There were two monks who committed a very serious sin when they went to the village to sell their wares. But they were wise enough not to let the devil trick them into discouragement and so they came back to the desert and went to the Abba to confess their sins. To ease them into their conversion, they were asked to go and live on their own for one month on bread and water, to pray and do penance.
When the time was over, Abba himself came over to reunite them with the disciples. However he was very surprised because one came out grim, downcast, pale while the other was radiant, buoyant and brisk. "What did you meditate upon?" Abba asked.
The sad monk answered : "I thought constantly on the punishment which I merit and the justice of God". The happy monk answered : "Well, I used to remind myself constantly of the mercy of God and the love which Jesus Christ had for the sinner."
Both of them were joyfully accepted back in the community but Abba remarked on the wisdom of the brother who kept his mind fixed on the compassion of God.
Desert Father Stories
Reflection – One humorous (to us) note about this story is that to ease (!) these two monks into their conversion, they were put on bread and water and solitary confinement for a month. That’s ‘easing’ in desert father world, I guess! I don’t think too many of us would be very impressed with being given that as a penance, even if we had murdered someone.
Of course that’s not the point of the story – in fact, that is pretty ordinary unremarkable stuff by the standards of the fathers, which itself bears some reflection. I’m not advocating priests commonly handing out hard, heavy penances to people, but we could give some thought to our own personal practice of penance in light of our sins and the sins of the world.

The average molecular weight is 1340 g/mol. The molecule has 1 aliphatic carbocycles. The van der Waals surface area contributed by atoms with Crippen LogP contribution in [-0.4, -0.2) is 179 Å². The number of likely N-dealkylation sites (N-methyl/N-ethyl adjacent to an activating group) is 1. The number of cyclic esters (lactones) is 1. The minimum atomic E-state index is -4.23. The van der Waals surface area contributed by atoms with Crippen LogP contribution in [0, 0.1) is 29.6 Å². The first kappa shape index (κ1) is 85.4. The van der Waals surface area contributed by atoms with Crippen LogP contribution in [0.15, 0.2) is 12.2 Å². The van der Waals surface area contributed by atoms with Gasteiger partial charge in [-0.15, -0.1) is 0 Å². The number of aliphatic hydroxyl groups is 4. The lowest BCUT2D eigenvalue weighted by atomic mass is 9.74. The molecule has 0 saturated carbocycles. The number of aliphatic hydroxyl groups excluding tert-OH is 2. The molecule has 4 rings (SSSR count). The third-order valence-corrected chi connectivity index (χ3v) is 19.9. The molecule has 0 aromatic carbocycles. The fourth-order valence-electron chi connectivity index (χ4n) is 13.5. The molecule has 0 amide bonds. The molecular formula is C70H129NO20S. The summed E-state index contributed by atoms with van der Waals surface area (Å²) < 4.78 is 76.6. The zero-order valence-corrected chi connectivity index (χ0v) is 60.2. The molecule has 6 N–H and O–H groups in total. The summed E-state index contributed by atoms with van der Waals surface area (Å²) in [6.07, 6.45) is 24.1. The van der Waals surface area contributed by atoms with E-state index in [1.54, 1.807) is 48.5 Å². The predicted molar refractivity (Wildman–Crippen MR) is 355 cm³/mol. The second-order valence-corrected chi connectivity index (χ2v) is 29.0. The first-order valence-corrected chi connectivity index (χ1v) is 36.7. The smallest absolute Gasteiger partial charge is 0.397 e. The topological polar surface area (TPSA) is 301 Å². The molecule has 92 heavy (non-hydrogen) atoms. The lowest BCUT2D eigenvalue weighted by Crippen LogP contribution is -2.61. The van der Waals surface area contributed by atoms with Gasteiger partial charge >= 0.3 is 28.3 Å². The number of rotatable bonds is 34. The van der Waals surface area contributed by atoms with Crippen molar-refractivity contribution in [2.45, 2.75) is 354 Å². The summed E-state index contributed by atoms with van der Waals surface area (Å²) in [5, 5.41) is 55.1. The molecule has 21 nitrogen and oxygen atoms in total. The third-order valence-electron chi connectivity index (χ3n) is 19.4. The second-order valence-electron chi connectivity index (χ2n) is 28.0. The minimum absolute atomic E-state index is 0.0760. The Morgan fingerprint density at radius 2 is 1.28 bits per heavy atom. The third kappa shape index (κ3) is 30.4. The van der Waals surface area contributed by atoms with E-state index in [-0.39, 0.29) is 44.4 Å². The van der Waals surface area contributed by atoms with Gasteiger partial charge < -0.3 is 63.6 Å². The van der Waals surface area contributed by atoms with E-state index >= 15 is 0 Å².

But the point, of course, is what we fix our mind on, and the difference that makes in our joy. Again, note that neither of these monks spent much time meditating on how they really weren’t such bad guys, and all this sin business is kind of stupid, and the Church needs to get with the times, and really, I’m a good person.
No, they both knew full well that they were sinners, they were messed up and had messed up, and neither of them was giving a lot of mental real estate to their own selves. That, too, is worth our considering, isn’t it? Quite often these days a lot of the pseudo-spirituality and pop psychology of our church culture is really self-aggrandizement dressed up in a pious cloak.
But really, the nub of the story is how we deal with our sins, how we deal with the fact that we really are on the outs with God and with our brothers and sisters in some fundamental way. One monk trembled in fear and anxiety over this, one monk rejoiced in the infinite mercy of God. Both are reconciled, but one is sad, the other joyous.
Of course, if you think of it, the one who is filled with fear and anxiety and sadness is, in his own way, falling into a subtle snare of pride, one of the trickier ones. To have an excessive and exaggerated sorrow over one’s sins can imply that I am grieved that someone as wonderful as myself should have possibly fallen into such a state. ‘How could I, I, have done this thing?’ And to be filled with fear and anxiety over God’s anger and God’s punishment can also have a little pride component, too. Somehow it’s on us to fix it, to earn God’s favor, to make ourselves not so displeasing to Him.
No, the monk who simply turns his mind and heart to the infinite and tender mercy of God, knowing full well that he is a sinner who needs that mercy, but constant marveling and rejoicing at the gift given, is both on the path of joy and on the path of true humility.